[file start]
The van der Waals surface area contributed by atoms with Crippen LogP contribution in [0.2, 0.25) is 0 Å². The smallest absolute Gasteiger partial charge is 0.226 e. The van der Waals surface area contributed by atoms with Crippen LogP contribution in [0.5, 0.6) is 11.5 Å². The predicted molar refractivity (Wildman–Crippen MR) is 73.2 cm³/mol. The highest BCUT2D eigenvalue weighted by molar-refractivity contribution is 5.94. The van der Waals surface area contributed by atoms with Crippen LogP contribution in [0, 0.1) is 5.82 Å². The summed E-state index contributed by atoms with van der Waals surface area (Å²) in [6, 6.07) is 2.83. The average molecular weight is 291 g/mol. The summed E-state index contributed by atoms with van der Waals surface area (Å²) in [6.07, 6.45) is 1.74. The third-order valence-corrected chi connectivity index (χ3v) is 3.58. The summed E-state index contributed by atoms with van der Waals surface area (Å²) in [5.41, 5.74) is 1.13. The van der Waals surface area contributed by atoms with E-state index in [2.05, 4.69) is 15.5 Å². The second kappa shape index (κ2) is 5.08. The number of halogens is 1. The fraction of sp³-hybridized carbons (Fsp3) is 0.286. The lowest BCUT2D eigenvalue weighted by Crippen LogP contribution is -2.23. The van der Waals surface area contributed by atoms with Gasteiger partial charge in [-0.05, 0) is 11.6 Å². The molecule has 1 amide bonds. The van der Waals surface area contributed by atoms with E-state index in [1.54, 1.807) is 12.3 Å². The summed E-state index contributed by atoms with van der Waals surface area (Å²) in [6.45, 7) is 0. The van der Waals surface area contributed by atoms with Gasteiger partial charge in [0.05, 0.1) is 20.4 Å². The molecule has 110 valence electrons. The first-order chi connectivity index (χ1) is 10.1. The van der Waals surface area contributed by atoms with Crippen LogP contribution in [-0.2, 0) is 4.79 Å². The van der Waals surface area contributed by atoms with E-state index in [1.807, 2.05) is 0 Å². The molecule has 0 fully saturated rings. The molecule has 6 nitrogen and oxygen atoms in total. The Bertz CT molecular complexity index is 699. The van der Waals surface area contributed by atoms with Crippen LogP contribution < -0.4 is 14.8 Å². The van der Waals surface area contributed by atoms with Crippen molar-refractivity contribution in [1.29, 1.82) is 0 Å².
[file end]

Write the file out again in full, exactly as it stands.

The van der Waals surface area contributed by atoms with Crippen LogP contribution in [0.2, 0.25) is 0 Å². The smallest absolute Gasteiger partial charge is 0.226 e. The van der Waals surface area contributed by atoms with Crippen LogP contribution in [0.5, 0.6) is 11.5 Å². The predicted molar refractivity (Wildman–Crippen MR) is 73.2 cm³/mol. The highest BCUT2D eigenvalue weighted by molar-refractivity contribution is 5.94. The van der Waals surface area contributed by atoms with Crippen LogP contribution in [0, 0.1) is 5.82 Å². The summed E-state index contributed by atoms with van der Waals surface area (Å²) in [6, 6.07) is 2.83. The average molecular weight is 291 g/mol. The summed E-state index contributed by atoms with van der Waals surface area (Å²) in [6.07, 6.45) is 1.74. The third-order valence-corrected chi connectivity index (χ3v) is 3.58. The summed E-state index contributed by atoms with van der Waals surface area (Å²) in [5.41, 5.74) is 1.13. The van der Waals surface area contributed by atoms with E-state index in [2.05, 4.69) is 15.5 Å². The second kappa shape index (κ2) is 5.08. The number of halogens is 1. The fraction of sp³-hybridized carbons (Fsp3) is 0.286. The lowest BCUT2D eigenvalue weighted by Crippen LogP contribution is -2.23. The van der Waals surface area contributed by atoms with Gasteiger partial charge in [-0.05, 0) is 11.6 Å². The molecule has 1 amide bonds. The van der Waals surface area contributed by atoms with E-state index in [1.54, 1.807) is 12.3 Å². The summed E-state index contributed by atoms with van der Waals surface area (Å²) in [6.45, 7) is 0. The van der Waals surface area contributed by atoms with Gasteiger partial charge in [0.05, 0.1) is 20.4 Å². The molecule has 110 valence electrons. The first-order chi connectivity index (χ1) is 10.1. The van der Waals surface area contributed by atoms with Crippen LogP contribution in [-0.2, 0) is 4.79 Å². The van der Waals surface area contributed by atoms with E-state index in [1.807, 2.05) is 0 Å². The molecule has 0 fully saturated rings. The molecule has 6 nitrogen and oxygen atoms in total. The Bertz CT molecular complexity index is 699. The van der Waals surface area contributed by atoms with Crippen LogP contribution < -0.4 is 14.8 Å². The van der Waals surface area contributed by atoms with Crippen molar-refractivity contribution in [1.29, 1.82) is 0 Å².